This analysis published in the journal Energy Economics examines how changes in market trends and technology costs are likely to affect electricity generation in the United States in the context of possible future carbon taxes. The industry today is at a crossroads as older coal-fired plants retire and as nuclear plants begin to reach the end of their originally planned lives. At the same time, new and improved technologies for wind and solar generation are reshaping the industry, alongside dramatic increases in natural gas generation as the result of the shale-gas revolution. How these forces interact will depend on the specific paths that technologies for renewables and shale gas production take over the next couple of decades. This analysis uses the Dynamic Integrated Economy/Energy/Emissions Model (DIEM) electricity-sector model to examine a wide range of sensitivity cases for technology and fuel costs under different economic conditions. Model results focus on the level of renewable penetration, natural gas generation and emissions, and what all of these factors may mean for carbon dioxide emissions in the industry. The model finds that carbon taxes can be an effective way to quickly lower emissions. Shifts among natural gas and renewable generation can vary significantly, depending on capital and operating costs.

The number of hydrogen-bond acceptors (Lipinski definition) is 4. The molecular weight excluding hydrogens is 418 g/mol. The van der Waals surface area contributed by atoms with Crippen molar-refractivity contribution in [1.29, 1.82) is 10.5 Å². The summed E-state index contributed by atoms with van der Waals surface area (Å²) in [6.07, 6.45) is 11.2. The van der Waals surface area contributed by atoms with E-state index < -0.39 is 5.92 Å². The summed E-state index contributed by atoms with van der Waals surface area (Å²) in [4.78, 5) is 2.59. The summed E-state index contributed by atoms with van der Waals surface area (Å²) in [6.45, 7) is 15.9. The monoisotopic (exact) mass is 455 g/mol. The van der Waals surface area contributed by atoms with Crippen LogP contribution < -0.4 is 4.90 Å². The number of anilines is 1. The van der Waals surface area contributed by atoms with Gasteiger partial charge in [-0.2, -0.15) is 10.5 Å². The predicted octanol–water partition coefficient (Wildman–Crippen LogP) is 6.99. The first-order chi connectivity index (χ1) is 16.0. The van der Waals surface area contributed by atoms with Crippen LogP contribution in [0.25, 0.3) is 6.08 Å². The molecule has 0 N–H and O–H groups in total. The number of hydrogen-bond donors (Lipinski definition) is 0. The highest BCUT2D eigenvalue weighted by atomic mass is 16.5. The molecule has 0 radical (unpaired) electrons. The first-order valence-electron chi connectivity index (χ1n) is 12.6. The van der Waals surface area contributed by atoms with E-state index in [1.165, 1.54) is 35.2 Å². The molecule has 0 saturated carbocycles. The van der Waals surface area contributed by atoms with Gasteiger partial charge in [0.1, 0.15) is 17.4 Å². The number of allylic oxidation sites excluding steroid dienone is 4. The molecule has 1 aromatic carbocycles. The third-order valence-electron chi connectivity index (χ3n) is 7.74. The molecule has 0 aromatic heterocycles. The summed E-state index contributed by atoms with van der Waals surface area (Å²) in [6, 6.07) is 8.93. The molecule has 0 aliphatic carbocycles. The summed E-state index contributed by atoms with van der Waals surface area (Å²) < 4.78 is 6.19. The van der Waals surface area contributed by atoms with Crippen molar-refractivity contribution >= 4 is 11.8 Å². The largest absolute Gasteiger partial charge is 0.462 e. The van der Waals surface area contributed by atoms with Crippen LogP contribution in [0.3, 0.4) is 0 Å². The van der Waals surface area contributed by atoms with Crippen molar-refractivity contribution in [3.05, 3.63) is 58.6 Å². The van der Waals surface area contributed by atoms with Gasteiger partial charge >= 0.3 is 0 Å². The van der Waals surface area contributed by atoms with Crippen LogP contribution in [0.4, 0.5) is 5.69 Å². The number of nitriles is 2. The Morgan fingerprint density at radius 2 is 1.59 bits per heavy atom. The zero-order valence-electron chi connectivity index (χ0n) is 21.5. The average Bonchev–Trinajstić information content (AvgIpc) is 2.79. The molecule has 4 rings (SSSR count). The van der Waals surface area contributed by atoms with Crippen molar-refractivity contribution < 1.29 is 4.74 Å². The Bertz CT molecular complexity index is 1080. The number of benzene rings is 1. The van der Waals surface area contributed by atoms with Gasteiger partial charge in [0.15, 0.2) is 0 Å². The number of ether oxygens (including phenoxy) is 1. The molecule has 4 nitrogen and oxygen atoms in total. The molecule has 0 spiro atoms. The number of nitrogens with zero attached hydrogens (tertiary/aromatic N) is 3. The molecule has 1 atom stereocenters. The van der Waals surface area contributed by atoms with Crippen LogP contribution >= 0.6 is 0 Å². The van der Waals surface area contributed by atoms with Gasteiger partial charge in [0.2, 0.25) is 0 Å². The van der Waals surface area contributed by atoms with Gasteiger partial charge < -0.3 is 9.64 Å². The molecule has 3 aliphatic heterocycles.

Nicholas Institute for Environmental Policy Solutions